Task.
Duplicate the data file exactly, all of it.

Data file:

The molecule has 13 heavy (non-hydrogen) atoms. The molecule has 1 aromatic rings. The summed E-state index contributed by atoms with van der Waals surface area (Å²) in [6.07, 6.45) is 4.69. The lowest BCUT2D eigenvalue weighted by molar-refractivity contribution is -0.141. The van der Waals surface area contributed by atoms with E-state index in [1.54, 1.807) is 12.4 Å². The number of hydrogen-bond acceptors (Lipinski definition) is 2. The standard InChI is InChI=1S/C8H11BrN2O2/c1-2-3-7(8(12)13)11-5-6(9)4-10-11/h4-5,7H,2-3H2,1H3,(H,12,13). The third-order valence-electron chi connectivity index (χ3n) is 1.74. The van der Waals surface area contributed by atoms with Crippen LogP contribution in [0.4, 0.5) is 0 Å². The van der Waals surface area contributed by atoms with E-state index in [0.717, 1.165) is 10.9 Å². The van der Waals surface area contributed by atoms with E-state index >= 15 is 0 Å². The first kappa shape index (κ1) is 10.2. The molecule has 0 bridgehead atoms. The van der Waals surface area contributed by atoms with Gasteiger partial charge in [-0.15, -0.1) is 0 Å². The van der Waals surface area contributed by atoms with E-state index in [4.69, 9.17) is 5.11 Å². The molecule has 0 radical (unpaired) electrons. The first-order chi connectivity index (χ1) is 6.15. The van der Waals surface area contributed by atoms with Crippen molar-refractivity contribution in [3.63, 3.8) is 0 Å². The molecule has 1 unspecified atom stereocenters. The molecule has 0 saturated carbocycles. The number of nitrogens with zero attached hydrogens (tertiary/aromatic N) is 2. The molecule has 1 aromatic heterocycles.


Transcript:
The molecule has 13 heavy (non-hydrogen) atoms. The molecule has 1 aromatic rings. The summed E-state index contributed by atoms with van der Waals surface area (Å²) in [6.07, 6.45) is 4.69. The lowest BCUT2D eigenvalue weighted by molar-refractivity contribution is -0.141. The van der Waals surface area contributed by atoms with E-state index in [1.54, 1.807) is 12.4 Å². The number of hydrogen-bond acceptors (Lipinski definition) is 2. The standard InChI is InChI=1S/C8H11BrN2O2/c1-2-3-7(8(12)13)11-5-6(9)4-10-11/h4-5,7H,2-3H2,1H3,(H,12,13). The third-order valence-electron chi connectivity index (χ3n) is 1.74. The van der Waals surface area contributed by atoms with Crippen LogP contribution in [0.4, 0.5) is 0 Å². The van der Waals surface area contributed by atoms with E-state index in [0.717, 1.165) is 10.9 Å². The van der Waals surface area contributed by atoms with E-state index >= 15 is 0 Å². The first kappa shape index (κ1) is 10.2. The molecule has 0 bridgehead atoms. The van der Waals surface area contributed by atoms with Gasteiger partial charge in [-0.15, -0.1) is 0 Å². The van der Waals surface area contributed by atoms with E-state index in [4.69, 9.17) is 5.11 Å². The molecule has 0 radical (unpaired) electrons. The first-order chi connectivity index (χ1) is 6.15. The van der Waals surface area contributed by atoms with Crippen molar-refractivity contribution in [3.63, 3.8) is 0 Å². The molecule has 1 unspecified atom stereocenters. The molecule has 0 saturated carbocycles. The number of nitrogens with zero attached hydrogens (tertiary/aromatic N) is 2. The molecule has 1 aromatic heterocycles.